BBC’s ‘Bathroom Bill’ Story is the Worst Kind of Journalism

This analysis is not a commentary about North Carolina’s controversial bathroom law, but the irresponsible and unethical news reporting about it. I am appalled by the headline and dek of a BBC story posted earlier today. Quoting the latter: “North Carolina is suing the U.S. Department of Justice over its attempts to bar the state from upholding its anti-LGBT ‘bathroom bill'”.

While many people might agree with “anti-LGBT” as descriptor, BBC nevertheless shouldn’t use it. Doing so makes a value judgement and demonstrates bias rather than neutral news reporting. Even using LGBT without the “anti” is biased. Also, as a foreign news agency, regardless reputation, the Beeb makes moral pronouncements that may not reflect those of the country that it reports about. The headline and dek implicitly impose values, and that should not be the news report’s goal—all while diminishing, if not ignoring, the rationale behind the legislation. 

Stated differently: Many people may never read beyond the hede and dek, so they leave with the impression that the law absolutely discriminates. The story text is better balanced, but still lopsided, presenting enough information for some of the folks reading. Too bad that many people never will.

Contrast with CNN’s headline: “North Carolina sues U.S. Justice Department over bathroom bill”. The Beeb’s: “N Carolina sues US Justice Department over LGBT law”. CNN’s dek: “North Carolina casts its so-called bathroom bill as a ‘common sense bodily privacy law’. The federal government calls it discrimination, pure and simple”. The American news org keeps more neutral tone, and the story is more probing, presenting several points of view about the law and responses to it.

Playing Southern Stereotypes
To reiterate: I take no stand for or against the law, or what it might or might not represent. My profession is the problem. Too much of the news reporting I have seen about the controversy—well beyond BBC—pits progressive, humanitarian thinking against narrow-minded, discriminating North Carolina legislators. That’s the narrative, portraying the folks down South as homophobic white supremacists.

Excuse me, has no one heard of the Research Triangle—Chapel Hill, Durham, and Raleigh—where is one of the highest concentration of PhDs in the world? This isn’t a state of hicks, as many bloggers, news reporters, gay activists, or social media boomers would have you believe.

Purely for argument’s sake, presenting one alternative rationale for the law: Transexuals are a literal minority of the population—meaning they are few in numbers. That’s not to be confused with news reporting characterizing them as a discriminated minority because of the bathroom law. I am ambivalent about how lawmakers choose to designate gender roles (birth certificate), but doing so addresses a legitimate concern—and one generally and surprisingly ignored by a news media otherwise often obsessed with pointing out sexism against women: Many of them will feel unsafe using public restrooms alongside someone born male and still possessing the gender’s genitalia. Who looks out for the best interests of this majority of citizens—women who rightly can claim cultural discrimination here and abroad in far greater numbers? Legislators share that role for the constituency.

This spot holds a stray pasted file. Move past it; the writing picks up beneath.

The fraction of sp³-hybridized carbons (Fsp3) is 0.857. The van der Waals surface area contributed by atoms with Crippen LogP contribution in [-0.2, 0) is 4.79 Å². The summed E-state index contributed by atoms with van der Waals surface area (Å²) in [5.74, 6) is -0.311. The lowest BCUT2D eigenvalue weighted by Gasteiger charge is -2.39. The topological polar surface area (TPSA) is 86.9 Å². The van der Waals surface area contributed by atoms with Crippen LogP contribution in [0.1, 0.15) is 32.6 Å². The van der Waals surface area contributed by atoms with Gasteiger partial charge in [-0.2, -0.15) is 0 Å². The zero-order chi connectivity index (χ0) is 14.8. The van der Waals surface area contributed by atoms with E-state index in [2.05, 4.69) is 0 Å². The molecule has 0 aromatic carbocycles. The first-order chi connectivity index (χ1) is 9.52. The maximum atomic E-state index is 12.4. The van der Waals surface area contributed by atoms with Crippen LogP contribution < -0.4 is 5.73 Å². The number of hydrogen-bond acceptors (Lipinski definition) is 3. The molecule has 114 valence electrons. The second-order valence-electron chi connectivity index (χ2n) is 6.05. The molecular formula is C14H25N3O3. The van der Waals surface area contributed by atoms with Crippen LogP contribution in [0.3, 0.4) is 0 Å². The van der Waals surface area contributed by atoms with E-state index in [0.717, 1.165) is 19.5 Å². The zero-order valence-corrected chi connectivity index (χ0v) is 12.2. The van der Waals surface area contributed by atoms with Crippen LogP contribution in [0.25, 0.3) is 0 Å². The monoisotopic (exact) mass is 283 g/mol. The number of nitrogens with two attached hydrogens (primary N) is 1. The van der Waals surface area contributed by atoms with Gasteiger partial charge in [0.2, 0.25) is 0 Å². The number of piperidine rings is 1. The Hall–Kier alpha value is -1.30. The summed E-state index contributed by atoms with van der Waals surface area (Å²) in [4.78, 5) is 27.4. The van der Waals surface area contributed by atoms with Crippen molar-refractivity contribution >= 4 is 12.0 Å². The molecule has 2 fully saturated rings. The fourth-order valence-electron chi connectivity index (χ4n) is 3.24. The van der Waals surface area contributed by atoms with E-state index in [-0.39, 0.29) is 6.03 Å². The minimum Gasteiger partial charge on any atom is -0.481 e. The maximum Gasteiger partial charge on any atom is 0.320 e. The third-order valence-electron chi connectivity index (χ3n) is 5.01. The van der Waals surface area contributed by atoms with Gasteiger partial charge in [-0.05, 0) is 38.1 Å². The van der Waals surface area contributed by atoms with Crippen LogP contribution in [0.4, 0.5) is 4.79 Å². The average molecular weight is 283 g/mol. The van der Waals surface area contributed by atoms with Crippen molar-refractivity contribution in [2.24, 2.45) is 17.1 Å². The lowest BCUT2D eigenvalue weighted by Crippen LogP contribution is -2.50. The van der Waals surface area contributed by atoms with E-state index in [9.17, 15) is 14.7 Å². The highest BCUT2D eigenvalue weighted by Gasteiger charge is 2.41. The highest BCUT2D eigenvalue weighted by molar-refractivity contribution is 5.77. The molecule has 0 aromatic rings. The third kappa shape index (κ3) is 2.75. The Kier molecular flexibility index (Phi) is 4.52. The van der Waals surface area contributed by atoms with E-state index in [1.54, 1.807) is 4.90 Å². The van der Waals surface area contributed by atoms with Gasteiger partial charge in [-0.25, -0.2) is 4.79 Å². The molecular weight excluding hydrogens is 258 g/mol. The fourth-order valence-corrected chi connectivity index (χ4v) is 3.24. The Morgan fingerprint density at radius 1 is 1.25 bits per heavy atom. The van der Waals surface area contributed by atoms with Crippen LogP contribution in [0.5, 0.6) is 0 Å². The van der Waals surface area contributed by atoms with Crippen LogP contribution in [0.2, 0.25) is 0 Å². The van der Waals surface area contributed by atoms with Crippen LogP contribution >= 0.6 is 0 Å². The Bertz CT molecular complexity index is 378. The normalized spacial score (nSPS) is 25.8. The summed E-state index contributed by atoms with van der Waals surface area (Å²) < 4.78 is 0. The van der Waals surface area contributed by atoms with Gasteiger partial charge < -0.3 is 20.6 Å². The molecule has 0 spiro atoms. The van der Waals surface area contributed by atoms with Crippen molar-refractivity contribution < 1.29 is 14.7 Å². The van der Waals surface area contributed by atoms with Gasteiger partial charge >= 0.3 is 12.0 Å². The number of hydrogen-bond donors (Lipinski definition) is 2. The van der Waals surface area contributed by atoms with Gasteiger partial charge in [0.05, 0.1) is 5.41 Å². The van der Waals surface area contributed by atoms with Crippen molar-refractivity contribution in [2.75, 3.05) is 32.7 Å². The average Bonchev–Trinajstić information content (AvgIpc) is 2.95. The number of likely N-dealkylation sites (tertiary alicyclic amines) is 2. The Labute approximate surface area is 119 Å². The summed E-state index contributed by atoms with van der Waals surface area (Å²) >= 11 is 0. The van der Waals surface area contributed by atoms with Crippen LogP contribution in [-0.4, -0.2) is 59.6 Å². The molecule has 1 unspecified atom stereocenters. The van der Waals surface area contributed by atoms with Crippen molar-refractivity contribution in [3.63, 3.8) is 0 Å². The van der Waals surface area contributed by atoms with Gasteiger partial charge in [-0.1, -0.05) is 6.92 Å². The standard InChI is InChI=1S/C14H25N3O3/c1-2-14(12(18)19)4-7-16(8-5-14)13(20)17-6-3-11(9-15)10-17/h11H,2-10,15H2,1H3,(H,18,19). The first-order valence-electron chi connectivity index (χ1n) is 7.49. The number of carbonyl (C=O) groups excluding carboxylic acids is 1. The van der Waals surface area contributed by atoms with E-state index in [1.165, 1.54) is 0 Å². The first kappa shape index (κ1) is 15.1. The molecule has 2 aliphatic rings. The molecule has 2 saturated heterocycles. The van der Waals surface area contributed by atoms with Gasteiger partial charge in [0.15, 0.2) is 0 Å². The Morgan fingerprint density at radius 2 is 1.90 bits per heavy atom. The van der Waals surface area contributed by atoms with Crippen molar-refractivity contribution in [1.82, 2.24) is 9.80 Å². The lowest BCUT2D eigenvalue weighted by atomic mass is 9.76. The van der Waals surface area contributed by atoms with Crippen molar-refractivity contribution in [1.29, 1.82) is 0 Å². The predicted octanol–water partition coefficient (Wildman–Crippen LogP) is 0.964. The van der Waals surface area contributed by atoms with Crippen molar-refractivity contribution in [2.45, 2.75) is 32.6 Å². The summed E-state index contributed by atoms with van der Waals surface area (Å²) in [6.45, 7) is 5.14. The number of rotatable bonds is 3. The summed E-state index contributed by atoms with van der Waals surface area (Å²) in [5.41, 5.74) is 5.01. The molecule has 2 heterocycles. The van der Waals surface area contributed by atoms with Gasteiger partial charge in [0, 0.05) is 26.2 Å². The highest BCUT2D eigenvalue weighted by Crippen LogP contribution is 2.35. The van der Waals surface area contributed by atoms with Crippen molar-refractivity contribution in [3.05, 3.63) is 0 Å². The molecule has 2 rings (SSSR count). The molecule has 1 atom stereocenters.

Should fear or unease define who has the right to use what bathroom? Perhaps not. But with gender roles and definitions changing, there must be some social or legal definitions. North Carolina errs with existing social precedents, as stated in the legislation: “Biological sex. The physical condition of being male or female, which is stated on a person’s birth certificate”.

Whether or not this, or another definition, should apply is the purview of citizens and policymakers to decide. Perhaps all bathrooms should be unisex, as they are in some other countries. Maybe all toilets should be single-use only, without gender designation, available on first-come basis. Such solutions could eliminate social stigmas and reduce potential legal lamentations.

The Overlooked Story
North Carolina’s response to the feds elevates the law to national status, and that should concern everyone because the core allegation is federal infringement on state’s rights, while questioning the bounds of the Civil Rights Act of 1964. Who is protected?

That is the news of the day lost in a headline and dek deciding that transgenders and, by the Beeb’s misuse of LGBT, anyone in the gay community is discriminated by the North Carolina legislation. In realistic reading of the law, discrimination against LGB is dubious at best. T is another matter, but not one that should be decided by haughty headlines and dirty deks.

BBC fails its responsibility to frame and present the news neutrally. Without bias and without prejudice. Today’s story is the worst kind of journalism.